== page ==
Give Me Human uses robot callers to shame organisations over how long consumers spend on hold

- July 2, 2015 3 MIN READ

Waiting on hold after calling a customer service centre has long been a part of everyday life, but Sydney-based startup Give Me Human doesn’t think it has to be. At the very least, it believes consumers shouldn’t have to wait so long.

As Nic Lowe, founder of Give Me Human, sees it, more people have access to phones than ever before. While our smartphones are most often used to browse the internet, he believes it’s “crazy to think that as an organisation you can be less accessible by phone because you’ve got the web.”

Lowe came up with the idea for Give Me Human, a startup which tracks hold times at different organisations, while volunteering at The Big Issue, a magazine sold by and for homeless and disadvantaged people. He was looking to help a homeless man call a Government service and, after waiting on hold for 50 minutes, was asked if he could call back in an hour.

Give Me Human uses cloud robots, which can get past interactive voice response systems (that is, ‘Press 1 for x’ systems), to call different organisations and track how long it takes before a caller gets to speak to a person rather than a robot.

Lowe hopes that organisations will use Give Me Human’s data to improve their service: with the hold line now such an ingrained part of the customer service experience, many of us have forgotten just how damaging it can be to a business. The issue recently made headlines after a report found that Centrelink callers had an average waiting time of 17 minutes, and that 30 percent of callers hung up the phone after being put on hold.

“We’re basically trying to be the compete.com for phone systems. There’s a lot of social and web analytics companies around, but we’re taking that offline into the real world and into the real customer experience of how long it takes to get a human on the phone,” Lowe said.

After coming up with the idea around seven or eight months ago, Lowe began looking at actual applications for the product three months ago.

“I started off from the social justice perspective, because I had these cohorts of people who were trying to help these poor guys that have got no money, and they get stuck on hold to the government departments who are meant to be helping them, for 50 minutes, which is just wrong,” Lowe said.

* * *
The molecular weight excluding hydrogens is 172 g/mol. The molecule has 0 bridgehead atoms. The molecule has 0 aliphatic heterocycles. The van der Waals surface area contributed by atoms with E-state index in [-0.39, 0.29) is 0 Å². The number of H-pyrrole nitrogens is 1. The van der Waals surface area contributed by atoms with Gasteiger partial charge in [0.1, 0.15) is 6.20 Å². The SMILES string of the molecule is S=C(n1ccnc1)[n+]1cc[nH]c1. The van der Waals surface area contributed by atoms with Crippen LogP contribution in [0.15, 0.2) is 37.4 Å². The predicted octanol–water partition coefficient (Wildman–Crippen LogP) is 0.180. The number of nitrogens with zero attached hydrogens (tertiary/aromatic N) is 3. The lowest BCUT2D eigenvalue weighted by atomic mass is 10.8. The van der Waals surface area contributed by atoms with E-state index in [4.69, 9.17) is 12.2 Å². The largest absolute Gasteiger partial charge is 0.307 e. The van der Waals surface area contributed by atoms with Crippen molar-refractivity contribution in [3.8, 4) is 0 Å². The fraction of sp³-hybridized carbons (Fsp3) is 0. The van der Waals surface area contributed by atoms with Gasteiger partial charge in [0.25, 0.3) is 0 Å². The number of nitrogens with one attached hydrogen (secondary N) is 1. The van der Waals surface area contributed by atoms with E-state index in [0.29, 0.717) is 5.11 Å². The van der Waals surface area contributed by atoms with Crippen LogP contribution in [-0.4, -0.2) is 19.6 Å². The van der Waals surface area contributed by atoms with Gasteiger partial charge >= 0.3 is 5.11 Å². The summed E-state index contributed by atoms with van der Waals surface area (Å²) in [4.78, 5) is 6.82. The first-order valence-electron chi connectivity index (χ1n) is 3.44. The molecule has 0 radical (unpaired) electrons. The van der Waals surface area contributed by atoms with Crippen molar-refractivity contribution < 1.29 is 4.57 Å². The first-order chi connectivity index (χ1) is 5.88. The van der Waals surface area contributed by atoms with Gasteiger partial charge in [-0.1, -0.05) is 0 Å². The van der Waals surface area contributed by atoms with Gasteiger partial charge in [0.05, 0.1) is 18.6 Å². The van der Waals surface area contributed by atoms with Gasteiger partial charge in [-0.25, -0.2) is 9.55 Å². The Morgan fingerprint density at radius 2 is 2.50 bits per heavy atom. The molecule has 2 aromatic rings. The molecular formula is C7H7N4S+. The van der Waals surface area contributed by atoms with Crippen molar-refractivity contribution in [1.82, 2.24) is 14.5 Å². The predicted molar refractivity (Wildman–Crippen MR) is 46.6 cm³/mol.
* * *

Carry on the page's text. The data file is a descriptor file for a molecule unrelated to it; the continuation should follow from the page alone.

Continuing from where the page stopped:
To test the service, Lowe called over 40 local councils around Sydney. Kogarah and Burwood were among the best, while Leichhardt and Waverley were two of the worst.

Of course, there’s also a huge market for Give Me Human in service businesses, call centres in particular.

“Internally, your call centre may tell you XYZ, but you’re not going to be able to get your competitor’s call centre metrics. Give Me Human gives you a standard platform where you compare, using the same basis, different call centres,” Lowe said.

Give Me Human can run continuous monitoring or one-off campaigns for clients who want to benchmark their performance against that of their competitors. All call centres have a policy in place which states their goal for answering calls, but it can be difficult to get the execution on track and see how others are doing.

Lowe believes Give Me Human’s main competitors are call centre consultants who charge high prices and “love finding problems where there is a really obvious one.”

“What we’re trying to do is make it really simple and say, there’s only one metric you need to know and that’s how long does it take to get a human? The rest of it is a function of how long does it take to get a human. We know that if you’re on hold for a certain amount of time, you’re going to drop off and, really, what determines your satisfaction is how long it takes you to get a human,” he said.

Though it hasn’t yet “switched on the open to the world button,” Lowe said the startup has been approached by a number of potential clients, and has already run a campaign for an investor who wanted to see how his company ranked.

Lowe has self funded the development of Give Me Human thus far, working with American intern Max out of Sydney’s iCentral coworking space. Rather than seeking investment, over the next few months Lowe wants to “annoy as many people as possible” by both exposing organisations and finding the best performers. The startup will also offer free plans to journalists and consumer advocates.

Lowe also hopes to partner with a peak consumer advocacy body to create a public database.